Bethea v. Delbalso et al, No. 3:2019cv01713 - Document 8 (M.D. Pa. 2020)

Court Description: MEMORANDUM OPINION (Order to follow as separate docket entry) re 1 Complaint (Lodged with Motion for IFP) filed by Hillard S. Bethea, and 2 MOTION for Leave to Proceed in forma pauperis filed by Hillard S. Bethea. Signed by Honorable Matthew W. Brann on 10/15/2020. (lg)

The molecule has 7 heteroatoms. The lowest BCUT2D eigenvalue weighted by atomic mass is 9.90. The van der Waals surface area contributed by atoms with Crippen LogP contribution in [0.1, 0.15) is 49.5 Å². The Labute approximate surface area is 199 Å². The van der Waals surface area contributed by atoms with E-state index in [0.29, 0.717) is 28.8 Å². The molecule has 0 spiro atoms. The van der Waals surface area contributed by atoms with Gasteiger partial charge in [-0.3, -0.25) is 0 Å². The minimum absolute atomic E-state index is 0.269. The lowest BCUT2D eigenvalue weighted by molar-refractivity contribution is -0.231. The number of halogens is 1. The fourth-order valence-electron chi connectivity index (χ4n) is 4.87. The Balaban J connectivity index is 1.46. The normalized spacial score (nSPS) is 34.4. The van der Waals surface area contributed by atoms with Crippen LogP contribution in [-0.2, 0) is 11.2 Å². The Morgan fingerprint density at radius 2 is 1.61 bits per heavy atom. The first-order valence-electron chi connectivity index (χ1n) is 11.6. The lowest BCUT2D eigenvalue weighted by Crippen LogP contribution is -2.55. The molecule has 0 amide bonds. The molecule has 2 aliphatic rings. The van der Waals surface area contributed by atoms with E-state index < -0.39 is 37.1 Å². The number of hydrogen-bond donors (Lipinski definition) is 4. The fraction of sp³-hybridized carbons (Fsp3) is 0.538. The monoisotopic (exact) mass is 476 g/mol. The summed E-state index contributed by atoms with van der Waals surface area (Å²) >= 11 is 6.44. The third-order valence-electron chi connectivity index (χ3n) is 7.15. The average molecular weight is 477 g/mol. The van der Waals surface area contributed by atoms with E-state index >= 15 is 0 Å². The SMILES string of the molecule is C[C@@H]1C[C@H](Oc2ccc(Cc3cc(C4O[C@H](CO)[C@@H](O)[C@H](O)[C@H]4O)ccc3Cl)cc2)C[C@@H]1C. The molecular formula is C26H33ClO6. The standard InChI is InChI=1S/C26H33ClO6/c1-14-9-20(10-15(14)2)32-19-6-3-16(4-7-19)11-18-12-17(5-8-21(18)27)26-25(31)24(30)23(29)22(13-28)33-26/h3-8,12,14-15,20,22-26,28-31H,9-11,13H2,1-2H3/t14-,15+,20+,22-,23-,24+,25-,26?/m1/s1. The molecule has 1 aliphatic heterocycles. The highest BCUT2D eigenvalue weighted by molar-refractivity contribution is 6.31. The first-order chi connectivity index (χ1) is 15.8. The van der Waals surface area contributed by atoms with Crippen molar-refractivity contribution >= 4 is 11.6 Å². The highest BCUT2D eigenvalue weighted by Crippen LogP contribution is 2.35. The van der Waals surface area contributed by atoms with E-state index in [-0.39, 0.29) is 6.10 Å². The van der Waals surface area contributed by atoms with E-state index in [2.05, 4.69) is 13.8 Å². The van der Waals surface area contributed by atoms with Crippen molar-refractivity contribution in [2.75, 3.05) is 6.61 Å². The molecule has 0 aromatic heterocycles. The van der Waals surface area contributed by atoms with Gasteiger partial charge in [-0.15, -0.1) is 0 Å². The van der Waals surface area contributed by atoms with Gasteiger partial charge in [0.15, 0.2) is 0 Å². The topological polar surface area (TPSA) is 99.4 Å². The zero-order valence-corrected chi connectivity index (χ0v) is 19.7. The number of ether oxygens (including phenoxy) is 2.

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Bethea v. Delbalso et al Doc. 8 Case 3:19-cv-01713-MWB-PT Document 8 Filed 10/15/20 Page 1 of 5 IN THE UNITED STATES DISTRICT COURT FOR THE MIDDLE DISTRICT OF PENNSYLVANIA No. 3:19-CV-01713 HILLARD S. BETHEA, (Judge Brann) Plaintiff. v. THERESA DELBALSO, SUPERINTENDENT, et al., Defendants. MEMORANDUM OPINION OCTOBER 15, 2020 I. BACKGROUND Plaintiff Hillard Bethea, a Pennsylvania state prisoner incarcerated at SCI– Mahanoy in Frackville, Pennsylvania, filed this civil rights action pursuant to 42 U.S.C. § 1983 alleging that prison officials confiscated and destroyed 170 personal photographs he “concealed” in his pockets.1 Plaintiff has also filed a motion to proceed in forma pauperis.2 For screening purposes, that motion will be granted and the complaint dismissed pursuant to 28 U.S.C. § 1915(e)(2)(B)(ii). II. FACTUAL ALLEGATIONS On the evening of May 14, 2018, during “rec/yard movement,” Corrections Officer (“CO”) Brzozowski confiscated 170 photographs Bethea (“Plaintiff”) 1 2 Doc. 1. Doc. 2. Dockets.Justia.com Case 3:19-cv-01713-MWB-PT Document 8 Filed 10/15/20 Page 2 of 5 concealed in his pocket. CO Brzozowski did not issue Plaintiff a confiscation receipt for the photographs. 3 Plaintiff filed Grievance No. 737989 on May 20, 2018, concerning the confiscation.4 Lt. Trometter denied Plaintiff’s grievance on May 30, 2018.5 Plaintiff alleges Lt. Trometter “allow[ed] her officers” to forge his name on “a confiscation slip in agreement for the photographs to be destroyed.”6 Plaintiff claims he raised his complaint with Superintendent DelBalso who “never responded” to his grievance.7 On June 3, 2018, Plaintiff filed an appeal to final review.8 Plaintiff seeks the return of his photographs or monetary compensation for their loss.9 III. DISCUSSION Sections 1915(e)(2) and 1915A of Title 28 require a court to review complaints prior to service in cases in which a plaintiff is proceeding in forma pauperis and in which a plaintiff is incarcerated.10 The Court must sua sponte dismiss any claim that is frivolous, malicious, fails to state a claim upon which relief may be granted, or seeks monetary relief from a defendant who is immune 3 4 5 6 7 8 9 10 Doc. 1 at ¶ 1. Id. at 5. Id. at 6. Id. at ¶ 2. Id. at ¶ 3. Id. at 7. Id. at 3. See 28 U.S.C. §§ 1915(e)(2), 1915A. 2 Case 3:19-cv-01713-MWB-PT Document 8 Filed 10/15/20 Page 3 of 5 from such relief. This action is subject to sua sponte screening for dismissal under 28 U.S.C. §§ 1915(e)(2)(B) and 1915A because Plaintiff is proceeding in forma pauperis and is also incarcerated. To survive sua sponte screening for failure to state a claim, the complaint must allege “sufficient factual matter” to show that the claim is facially plausible.11 “‘A claim has facial plausibility when the plaintiff pleads factual content that allows the court to draw the reasonable inference that the defendant is liable for the misconduct alleged.’”12 “[A] pleading that offers ‘label or conclusions’ or ‘a formulaic recitation of the elements of a cause of action will not do.’”13 In determining whether a complaint states a plausible claim for relief, this Court must “accept all factual allegations in the complaint as true and draw all reasonable inferences in the plaintiff’s favor.”14 Given Plaintiff’s allegations concerning the alleged intentional destruction of his personal property, the Court construes his claim as a Fourteenth Amendment violation for the deprivation of property without due process of law. Neither the negligent nor the unauthorized intentional deprivation of property by a state 11 12 13 14 Fowler v. UPMC Shadyside, 578 F.3d 203, 210 (3d Cir. 2009). Fair Wind Sailing, Inc. v. Dempster, 764 F.3d 303, 308 n. 3 (3d Cir. 2014) (quoting Ashcroft v. Iqbal, 556 U.S. 662, 678 (2009)). Iqbal, 556 U.S. at 678 (quoting Bell Atlantic Corp. v. Twombly, 550 U.S. 544, 555 (2007)). Alpiza–Fallas v. Favero, 908 F.3d 910, 914 (3d Cir. 2018). 3 Case 3:19-cv-01713-MWB-PT Document 8 Filed 10/15/20 Page 4 of 5 employee gives rise to a due process violation if state law provides an adequate post–deprivation remedy.15 The United States Court of Appeals for the Third Circuit has held that the Pennsylvania Department of Correction’s (“DOC”) prison grievance system constitutes an adequate post–deprivation remedy.16 Pennsylvania tort law also provides an adequate remedy for prison officials’ unlawful deprivation of inmate property.17 Plaintiff asserts that he availed himself of the DOC’s grievance system. Thus, an adequate post–deprivation remedy was available to him. To the extent Plaintiff argues that his grievance was wrongfully denied or mishandled, he has not alleged the denial of a federal right.18 Likewise, if dissatisfied with the grievance process or its result, Plaintiff had a suitable remedy under the Pennsylvania Tort Claims Act.19 Therefore, Plaintiff’s Fourteenth Amendment procedural due process claim is subject to dismissal pursuant to 24 U.S.C. § 1915(e)(2)(B)(ii) as it fails to state a cognizable constitutional claim. 15 See Daniels v. Williams, 474 U.S. 327, 328 (1986) (negligent acts of officials causing unintentional loss of property does not violate due process); see also Hudson v. Palmer, 468 U.S. 517, 533 (1984) (intentional deprivation of property does not violate due process if meaningful post–deprivation remedy for loss is available.) 16 See Monroe v. Beard, 536 F.3d 198, 210 (3d Cir. 2008); see also Tillman v. Lebanon Cnty. Corr. Facility, 221 F.3d 410, 422 (3d Cir. 2000) (holding that prison’s grievance program and internal review provides an adequate post–deprivation remedy to satisfy due process). 17 See 42 PA. CONS. STAT. ANN. § 8522 (b)(3); see also Shakur v. Coelho, 421 F. App’x 132, 135 (3d Cir. 2011) (per curiam) (Pennsylvania Tort Claims Act provides adequate remedy for willful destruction of property). 18 See Caldwell v. Beard, 324 F. App’x 186, 189 (3d Cir. 2009) (per curiam). 19 See Hernandez v. Corr. Emergency Response Team, 771 F. App’x 143, 145 (3d Cir. 2019) (per curiam) (“Even if the prison grievance procedures could be considered constitutionally inadequate, Pennsylvania’s state tort law would provide an adequate remedy.”) 4 Case 3:19-cv-01713-MWB-PT Document 8 Filed 10/15/20 Page 5 of 5 IV. LEAVE TO AMEND When a complaint fails to present a prima facie case of liability, district courts must grant leave to amend before dismissing the complaint unless amendment would be futile.20 For the reasons set forth above, Plaintiff’s claims against the Defendants are legally flawed and therefore incurable. Consequently, the Court concludes that curative amendment would be a futile endeavor. V. CONCLUSION Based on the foregoing, Bethea’s motion to proceed in forma pauperis will be granted but his complaint will be dismissed with prejudice pursuant to 28 U.S.C. § 1915(e)(2)(B). An appropriate Order follows. BY THE COURT: s/ Matthew W. Brann Matthew W. Brann United States District Judge 20 See Grayson v. Mayview State Hosp., 293 F.3d 103, 114 (3d Cir. 2002). 5